Terps take title before record crowd

TOWSON, Md. -- Their eyes were red, and it took every bit of
effort for the Northwestern players to keep the tears from flowing
down their flushed cheeks.

None of them had ever experienced losing the NCAA women's
lacrosse national championship game, and the way it happened made
it far more difficult to swallow.

Northwestern's dynasty ended Sunday with a 13-11 loss to
Maryland, which rallied from a six-goal deficit to dethrone the
five-time defending champions.

The Wildcats (20-2) scored the game's first six goals and led
8-3 before being held scoreless for 27½ minutes while the
top-seeded Terrapins (22-1) took control.

"They're a great defense. All the credit goes to them,"
Northwestern senior Katrina Dowd said, her top lip quivering as she
spoke. "They did what they had to do to win."

It was the 10th NCAA women's title for Maryland, the first since
2001, and it preserved their record of seven straight titles, set
from 1995-2001.

Terps coach Cathy Reese was a player and an assistant coach at
Maryland during that seven-year run.

"As I was fortunate to be a part of those seven national
championships ... this is special for me just to bring this
championship back to Maryland," she said.

Maryland also ended Northwestern's run of 23 consecutive
tournament wins, although it sure didn't seem as if it would turn
out that way after the first 15 minutes.

"It felt like every shot they were taking was going in, and
every one we took wasn't, and actually that's exactly what
happened," Reese said.

But it didn't stay that way for long.

"Maryland is a tremendous team. They're not going to let
down," Northwestern coach Kelly Amonte Hiller said. "We knew they
weren't going to roll over and die."

The Terrapins were able to come back because they tightened up
their defense in front of the goal to prevent Northwestern's
repeated rushes to the net. Maryland also started winning more
draws, and goaltender Brittany Dipper began to assert herself in
the net.

Dipper, who didn't stop a shot until the Wildcats scored their
eighth goal, finished with seven saves.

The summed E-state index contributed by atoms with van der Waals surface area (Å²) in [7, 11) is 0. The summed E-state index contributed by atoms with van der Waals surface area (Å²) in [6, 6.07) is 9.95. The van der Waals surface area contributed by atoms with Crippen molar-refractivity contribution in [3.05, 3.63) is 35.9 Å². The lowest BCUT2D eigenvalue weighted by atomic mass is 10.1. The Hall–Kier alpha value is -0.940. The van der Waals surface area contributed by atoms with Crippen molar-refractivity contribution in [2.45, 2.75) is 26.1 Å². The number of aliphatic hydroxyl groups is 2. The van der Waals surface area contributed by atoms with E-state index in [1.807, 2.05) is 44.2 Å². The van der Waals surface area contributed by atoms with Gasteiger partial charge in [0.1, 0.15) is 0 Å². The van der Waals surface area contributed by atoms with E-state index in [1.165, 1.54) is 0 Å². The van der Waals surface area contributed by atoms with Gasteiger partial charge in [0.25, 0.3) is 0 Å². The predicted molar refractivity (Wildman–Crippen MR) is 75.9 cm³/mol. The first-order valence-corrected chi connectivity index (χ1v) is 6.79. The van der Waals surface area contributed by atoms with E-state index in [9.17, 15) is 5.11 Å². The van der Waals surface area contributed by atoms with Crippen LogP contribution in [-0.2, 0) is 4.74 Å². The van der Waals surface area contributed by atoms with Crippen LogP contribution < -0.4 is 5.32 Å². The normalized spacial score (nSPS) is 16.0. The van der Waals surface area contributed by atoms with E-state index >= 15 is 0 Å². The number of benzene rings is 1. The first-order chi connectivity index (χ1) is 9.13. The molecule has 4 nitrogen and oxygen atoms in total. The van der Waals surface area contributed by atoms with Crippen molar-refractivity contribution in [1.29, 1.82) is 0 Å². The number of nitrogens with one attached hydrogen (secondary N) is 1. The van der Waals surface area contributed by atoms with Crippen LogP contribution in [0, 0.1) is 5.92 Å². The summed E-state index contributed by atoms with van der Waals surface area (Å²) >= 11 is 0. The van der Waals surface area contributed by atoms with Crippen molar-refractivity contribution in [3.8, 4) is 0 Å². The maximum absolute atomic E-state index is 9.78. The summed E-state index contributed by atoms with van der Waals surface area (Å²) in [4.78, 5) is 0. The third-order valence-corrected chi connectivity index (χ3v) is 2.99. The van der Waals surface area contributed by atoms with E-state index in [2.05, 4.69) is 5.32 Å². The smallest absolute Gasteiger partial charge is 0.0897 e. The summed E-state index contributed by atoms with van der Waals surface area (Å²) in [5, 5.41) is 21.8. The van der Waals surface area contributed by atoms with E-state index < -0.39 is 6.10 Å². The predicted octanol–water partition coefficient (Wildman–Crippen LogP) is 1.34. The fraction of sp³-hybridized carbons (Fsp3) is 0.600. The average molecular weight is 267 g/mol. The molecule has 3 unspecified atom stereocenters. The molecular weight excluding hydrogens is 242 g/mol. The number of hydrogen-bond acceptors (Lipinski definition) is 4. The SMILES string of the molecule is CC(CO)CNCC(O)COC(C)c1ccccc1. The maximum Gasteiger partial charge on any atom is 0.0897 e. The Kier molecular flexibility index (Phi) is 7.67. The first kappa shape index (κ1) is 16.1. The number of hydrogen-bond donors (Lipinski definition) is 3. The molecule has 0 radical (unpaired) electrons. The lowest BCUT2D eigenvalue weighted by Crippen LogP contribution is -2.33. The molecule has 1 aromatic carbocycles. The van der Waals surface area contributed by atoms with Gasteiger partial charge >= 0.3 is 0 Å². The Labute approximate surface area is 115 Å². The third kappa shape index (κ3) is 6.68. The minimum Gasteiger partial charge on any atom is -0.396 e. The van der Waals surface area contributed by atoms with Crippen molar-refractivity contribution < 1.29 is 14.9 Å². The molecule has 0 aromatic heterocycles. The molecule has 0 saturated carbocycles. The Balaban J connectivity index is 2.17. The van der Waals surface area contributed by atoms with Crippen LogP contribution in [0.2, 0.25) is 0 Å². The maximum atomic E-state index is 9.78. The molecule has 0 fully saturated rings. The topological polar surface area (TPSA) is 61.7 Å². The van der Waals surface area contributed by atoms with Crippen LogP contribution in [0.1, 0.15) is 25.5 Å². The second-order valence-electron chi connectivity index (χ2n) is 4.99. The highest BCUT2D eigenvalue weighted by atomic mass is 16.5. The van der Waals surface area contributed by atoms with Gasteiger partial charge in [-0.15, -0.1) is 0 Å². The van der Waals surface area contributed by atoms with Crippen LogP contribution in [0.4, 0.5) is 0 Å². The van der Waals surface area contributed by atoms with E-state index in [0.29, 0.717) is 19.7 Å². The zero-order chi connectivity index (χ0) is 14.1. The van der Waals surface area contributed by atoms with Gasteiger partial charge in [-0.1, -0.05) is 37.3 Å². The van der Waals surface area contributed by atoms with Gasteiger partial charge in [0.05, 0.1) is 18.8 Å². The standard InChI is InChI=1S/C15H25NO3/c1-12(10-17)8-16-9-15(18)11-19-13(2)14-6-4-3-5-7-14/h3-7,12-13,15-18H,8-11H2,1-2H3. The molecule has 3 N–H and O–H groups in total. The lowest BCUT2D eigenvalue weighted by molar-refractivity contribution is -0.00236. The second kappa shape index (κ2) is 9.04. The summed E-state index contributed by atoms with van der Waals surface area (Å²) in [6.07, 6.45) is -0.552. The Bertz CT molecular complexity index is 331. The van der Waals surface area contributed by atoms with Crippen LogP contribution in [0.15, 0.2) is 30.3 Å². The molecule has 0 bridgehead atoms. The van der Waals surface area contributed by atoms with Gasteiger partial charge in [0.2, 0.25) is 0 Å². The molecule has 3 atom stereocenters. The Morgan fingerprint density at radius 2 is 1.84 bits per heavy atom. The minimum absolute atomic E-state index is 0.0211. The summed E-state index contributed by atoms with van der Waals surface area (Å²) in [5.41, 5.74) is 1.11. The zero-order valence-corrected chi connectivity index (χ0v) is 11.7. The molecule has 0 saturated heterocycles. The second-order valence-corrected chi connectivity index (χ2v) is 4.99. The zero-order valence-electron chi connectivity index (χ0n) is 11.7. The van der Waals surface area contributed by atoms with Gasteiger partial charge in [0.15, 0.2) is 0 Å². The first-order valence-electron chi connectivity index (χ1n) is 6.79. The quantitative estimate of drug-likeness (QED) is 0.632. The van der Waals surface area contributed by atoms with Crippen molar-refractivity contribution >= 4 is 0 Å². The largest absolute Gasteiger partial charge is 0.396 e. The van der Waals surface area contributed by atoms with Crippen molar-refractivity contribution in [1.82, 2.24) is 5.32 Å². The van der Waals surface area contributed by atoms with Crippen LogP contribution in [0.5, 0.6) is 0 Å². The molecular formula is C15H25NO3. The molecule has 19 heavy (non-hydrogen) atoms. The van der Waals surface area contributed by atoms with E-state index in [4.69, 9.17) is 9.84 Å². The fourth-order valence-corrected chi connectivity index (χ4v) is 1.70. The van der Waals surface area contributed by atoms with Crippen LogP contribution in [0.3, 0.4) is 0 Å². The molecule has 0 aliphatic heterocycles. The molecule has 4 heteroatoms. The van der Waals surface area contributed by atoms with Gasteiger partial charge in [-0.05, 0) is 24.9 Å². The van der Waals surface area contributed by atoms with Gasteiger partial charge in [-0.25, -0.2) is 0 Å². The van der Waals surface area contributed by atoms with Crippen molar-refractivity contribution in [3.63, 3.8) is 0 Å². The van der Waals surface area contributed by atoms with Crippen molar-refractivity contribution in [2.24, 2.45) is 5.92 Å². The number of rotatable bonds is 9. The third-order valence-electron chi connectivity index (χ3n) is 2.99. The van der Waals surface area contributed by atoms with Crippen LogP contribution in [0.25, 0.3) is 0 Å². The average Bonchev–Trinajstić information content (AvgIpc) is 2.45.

While Maryland clearly picked up its game, Northwestern seemed
to relax after taking such a commanding lead.

"We started to stand around a little bit on offense and not do
what got us to that point, and they were able to inch back into
it," Amonte Hiller said.

Northwestern senior Danielle Spencer, whose eyes were puffy and
red, added, "We started to get a little casual when we were up 6-0
and they made us pay. When we shot it into the goalie's stick or
have a turnover, they would go down and score."

Maryland used a five-goal run to pull even at halftime, and
the Terrapins took their first lead when Caitlyn McFadden scored
from the free position early in the second half to make it 9-8.

Northwestern finally ended its scoring drought with 17:39 left,
then got another to pull into at tie at 10 with 12:03 remaining.

Brandi Jones put the Terrapins back in front with 9:51 left,
scoring in front off a fine pass from McFadden.

Shortly after Spencer had the potential tying goal wiped out
because of a crease violation, McFadden made it 12-10. Spencer
scored with 2:57 left, but Karri Ellen Johnson clinched it for the
Terps with 2:03 to go.

"What an amazing night for the Terps," Reese said. "I am so
proud of this team. The heart and fight they displayed were
outstanding. They showed outstanding composure and poise."

And now, for the first time in six years, the Wildcats end the
season looking up at another team.

"It's tough to stay at the top," Amonte Hiller said. "We'll
definitely go back to the drawing board and be ready. I know that
doesn't help out our seniors, but they had a tremendous career."

The game was played before 9,782 fans, the largest crowd to
watch a women's lacrosse event in United States history. The
previous record was 8,762, for the semifinal round Friday night.